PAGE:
The research focus entitled “Cultural and religious diversity and social integration” takes the research carried out within the different subjects offered by the faculty and combines it into work on ethnic and religious pluralisation within the setting of globalisation and migration. In particular, this research on a topic of both public and great current interest covers three basic fields of research:

Fields of research

First, by examining dynamics of the symbolic and social mapping of borders, the emergence, reproduction and transformation of collective identities can be explained. Special interest here is directed at the causes and consequences resulting from different integration patterns exhibited by immigrants and other minorities in societies in Europe and under European influence; for example, in the international joint research project entitled “Causes and Consequences of Socio-Cultural Integration Processes of New Immigrants in Europe” (2010-2014, Diehl, Koenig), funded by the Norface ERA-NET programme, or the trilateral DFG project on outsider and established groupings in Israel and the autonomous Palestinian territories (2010-2013, Rosenthal).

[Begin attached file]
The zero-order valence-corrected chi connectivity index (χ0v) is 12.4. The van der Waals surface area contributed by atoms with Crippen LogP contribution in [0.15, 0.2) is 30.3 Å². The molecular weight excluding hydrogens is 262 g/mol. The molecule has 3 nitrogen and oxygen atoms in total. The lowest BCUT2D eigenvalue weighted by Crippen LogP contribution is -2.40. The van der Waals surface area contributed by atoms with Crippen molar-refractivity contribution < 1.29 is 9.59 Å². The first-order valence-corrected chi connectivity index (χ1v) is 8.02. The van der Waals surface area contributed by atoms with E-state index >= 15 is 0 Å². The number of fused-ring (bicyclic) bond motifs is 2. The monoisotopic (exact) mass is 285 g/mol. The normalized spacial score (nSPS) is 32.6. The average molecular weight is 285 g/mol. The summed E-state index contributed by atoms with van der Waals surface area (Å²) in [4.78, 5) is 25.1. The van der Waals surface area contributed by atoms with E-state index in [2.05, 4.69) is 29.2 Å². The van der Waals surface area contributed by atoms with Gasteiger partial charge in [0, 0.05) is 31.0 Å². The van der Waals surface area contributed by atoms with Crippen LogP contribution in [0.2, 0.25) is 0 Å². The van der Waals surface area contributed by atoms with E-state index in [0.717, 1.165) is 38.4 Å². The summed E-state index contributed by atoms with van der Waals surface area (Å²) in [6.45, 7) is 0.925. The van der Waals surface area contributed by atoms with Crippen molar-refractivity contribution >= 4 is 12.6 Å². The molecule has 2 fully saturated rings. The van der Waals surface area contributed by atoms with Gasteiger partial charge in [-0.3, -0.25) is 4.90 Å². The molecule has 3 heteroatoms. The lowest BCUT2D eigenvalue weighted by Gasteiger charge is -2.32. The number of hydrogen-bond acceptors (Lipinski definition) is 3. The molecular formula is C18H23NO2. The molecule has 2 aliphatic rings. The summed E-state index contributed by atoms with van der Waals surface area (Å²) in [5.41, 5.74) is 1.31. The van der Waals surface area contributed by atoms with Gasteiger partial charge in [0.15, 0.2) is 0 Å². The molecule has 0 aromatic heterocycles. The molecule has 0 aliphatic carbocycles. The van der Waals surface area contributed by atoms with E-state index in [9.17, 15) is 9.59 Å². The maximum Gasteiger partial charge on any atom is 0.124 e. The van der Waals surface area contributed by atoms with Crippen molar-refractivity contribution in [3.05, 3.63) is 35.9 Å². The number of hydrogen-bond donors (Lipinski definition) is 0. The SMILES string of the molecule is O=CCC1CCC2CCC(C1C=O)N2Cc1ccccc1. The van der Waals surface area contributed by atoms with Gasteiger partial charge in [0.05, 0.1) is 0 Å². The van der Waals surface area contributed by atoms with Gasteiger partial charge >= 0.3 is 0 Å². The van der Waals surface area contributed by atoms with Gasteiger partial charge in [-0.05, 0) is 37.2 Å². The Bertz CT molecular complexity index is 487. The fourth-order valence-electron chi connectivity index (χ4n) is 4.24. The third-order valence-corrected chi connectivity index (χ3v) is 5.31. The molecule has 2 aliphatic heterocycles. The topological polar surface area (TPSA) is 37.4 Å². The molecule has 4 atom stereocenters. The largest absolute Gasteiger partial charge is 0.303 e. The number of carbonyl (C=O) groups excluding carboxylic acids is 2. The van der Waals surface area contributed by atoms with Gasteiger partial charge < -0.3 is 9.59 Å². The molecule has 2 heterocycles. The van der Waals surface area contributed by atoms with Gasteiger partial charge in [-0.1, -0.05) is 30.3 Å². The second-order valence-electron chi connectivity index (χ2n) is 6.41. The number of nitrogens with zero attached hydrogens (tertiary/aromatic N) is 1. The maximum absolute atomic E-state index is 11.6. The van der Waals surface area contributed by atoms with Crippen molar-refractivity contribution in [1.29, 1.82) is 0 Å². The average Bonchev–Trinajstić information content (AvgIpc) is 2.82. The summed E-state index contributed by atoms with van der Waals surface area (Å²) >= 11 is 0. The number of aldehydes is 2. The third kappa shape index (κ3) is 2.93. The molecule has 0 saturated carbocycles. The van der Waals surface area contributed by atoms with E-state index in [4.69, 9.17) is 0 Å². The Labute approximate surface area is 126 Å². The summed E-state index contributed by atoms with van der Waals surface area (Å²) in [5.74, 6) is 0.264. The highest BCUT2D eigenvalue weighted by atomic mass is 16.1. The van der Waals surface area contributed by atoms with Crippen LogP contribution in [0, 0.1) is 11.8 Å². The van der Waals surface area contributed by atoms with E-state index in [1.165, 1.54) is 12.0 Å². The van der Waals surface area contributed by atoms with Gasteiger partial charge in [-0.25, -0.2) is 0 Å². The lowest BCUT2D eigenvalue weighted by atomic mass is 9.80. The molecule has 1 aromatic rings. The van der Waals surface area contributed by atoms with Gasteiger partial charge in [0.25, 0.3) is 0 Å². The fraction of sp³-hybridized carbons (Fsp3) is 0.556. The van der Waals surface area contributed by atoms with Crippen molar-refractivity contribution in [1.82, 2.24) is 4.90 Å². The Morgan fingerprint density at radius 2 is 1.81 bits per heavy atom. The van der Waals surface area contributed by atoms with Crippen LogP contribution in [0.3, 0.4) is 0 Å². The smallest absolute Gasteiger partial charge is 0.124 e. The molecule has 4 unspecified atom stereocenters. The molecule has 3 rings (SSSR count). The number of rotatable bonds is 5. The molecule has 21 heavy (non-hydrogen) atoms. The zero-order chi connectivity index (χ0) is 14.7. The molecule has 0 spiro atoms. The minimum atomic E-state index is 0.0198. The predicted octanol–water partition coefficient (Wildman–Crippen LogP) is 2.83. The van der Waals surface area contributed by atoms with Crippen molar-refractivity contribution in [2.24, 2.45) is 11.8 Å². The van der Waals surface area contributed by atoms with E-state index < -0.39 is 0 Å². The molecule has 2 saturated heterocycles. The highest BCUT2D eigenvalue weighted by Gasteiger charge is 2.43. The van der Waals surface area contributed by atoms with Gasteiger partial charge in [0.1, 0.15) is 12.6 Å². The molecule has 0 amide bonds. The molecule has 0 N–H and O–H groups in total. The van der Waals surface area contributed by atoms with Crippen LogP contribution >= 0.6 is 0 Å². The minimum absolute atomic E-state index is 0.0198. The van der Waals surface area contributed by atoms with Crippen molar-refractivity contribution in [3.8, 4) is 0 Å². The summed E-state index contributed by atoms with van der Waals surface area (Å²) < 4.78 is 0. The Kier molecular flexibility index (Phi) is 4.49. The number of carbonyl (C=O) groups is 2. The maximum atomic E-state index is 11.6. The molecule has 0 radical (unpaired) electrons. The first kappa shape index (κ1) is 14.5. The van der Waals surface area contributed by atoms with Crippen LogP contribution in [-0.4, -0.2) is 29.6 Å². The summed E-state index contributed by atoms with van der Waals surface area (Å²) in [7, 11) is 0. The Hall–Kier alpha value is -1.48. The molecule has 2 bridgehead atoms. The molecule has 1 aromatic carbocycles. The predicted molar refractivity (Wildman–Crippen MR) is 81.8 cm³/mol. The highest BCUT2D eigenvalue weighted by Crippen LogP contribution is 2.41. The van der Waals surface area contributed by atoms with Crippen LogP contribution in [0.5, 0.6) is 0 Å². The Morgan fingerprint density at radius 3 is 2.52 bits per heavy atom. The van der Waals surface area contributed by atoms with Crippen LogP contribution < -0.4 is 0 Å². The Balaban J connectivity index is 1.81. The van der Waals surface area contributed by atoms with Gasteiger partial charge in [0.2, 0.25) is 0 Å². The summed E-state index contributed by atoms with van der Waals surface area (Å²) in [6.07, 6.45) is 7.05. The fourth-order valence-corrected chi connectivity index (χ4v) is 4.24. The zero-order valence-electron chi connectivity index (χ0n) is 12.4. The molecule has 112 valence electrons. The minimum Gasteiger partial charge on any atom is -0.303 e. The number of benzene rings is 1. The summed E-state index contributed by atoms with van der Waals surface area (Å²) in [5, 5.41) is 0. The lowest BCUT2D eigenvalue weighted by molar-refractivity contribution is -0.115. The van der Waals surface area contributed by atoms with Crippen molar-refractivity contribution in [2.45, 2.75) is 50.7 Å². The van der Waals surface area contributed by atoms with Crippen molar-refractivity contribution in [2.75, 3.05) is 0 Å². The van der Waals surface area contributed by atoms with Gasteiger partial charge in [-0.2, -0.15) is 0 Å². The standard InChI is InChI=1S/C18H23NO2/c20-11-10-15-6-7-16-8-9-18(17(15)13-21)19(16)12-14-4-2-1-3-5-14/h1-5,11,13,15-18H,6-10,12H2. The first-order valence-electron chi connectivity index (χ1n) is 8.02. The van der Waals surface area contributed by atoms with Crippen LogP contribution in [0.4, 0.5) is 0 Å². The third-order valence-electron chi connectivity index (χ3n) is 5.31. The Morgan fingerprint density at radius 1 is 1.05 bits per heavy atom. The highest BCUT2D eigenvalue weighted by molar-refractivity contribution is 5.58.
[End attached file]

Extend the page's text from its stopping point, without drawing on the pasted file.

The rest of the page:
The second field of research is closely related to this: it examines the connection between ethnic and religious diversity and structures of social inequality. Questions will be explored regarding, 1) the importance of unequal distribution of different resources required to build group identities and 2) the forms and effects of border mapping on the part of majority groupings (xenophobia and discrimination) or minority groupings (ethnicisation) on social class and status system. Here, the work looks at both the structures of ethnic stratification as well as their discursive representations.

The third field of research ultimately concerns the ways of coping with ethnic and religious diversity. Besides the everyday modicums of living with diversity, this work is particularly concerned with institutional regulatory framework and its public negotiation, which, in turn influence the dynamics of border mapping. A connection is drawn to the research focus entitled “globalisation and institutional change” and, not least, the globalisation-induced change taking place in politico-religious regimes, national integration policy and legal frameworks (legal pluralism) is also interrogatively examined. The nationwide competence network on “Dynamics of Religion and Politics in Southeast Asia” (Lauser) funded by the German Federal Ministry of Education (BMBF) falls under the management of this third topical area. From a methodical point of view, the three fields of research will be analysed using both quantitative and qualitative procedural approaches, involving the Center of Methods in Social Sciences.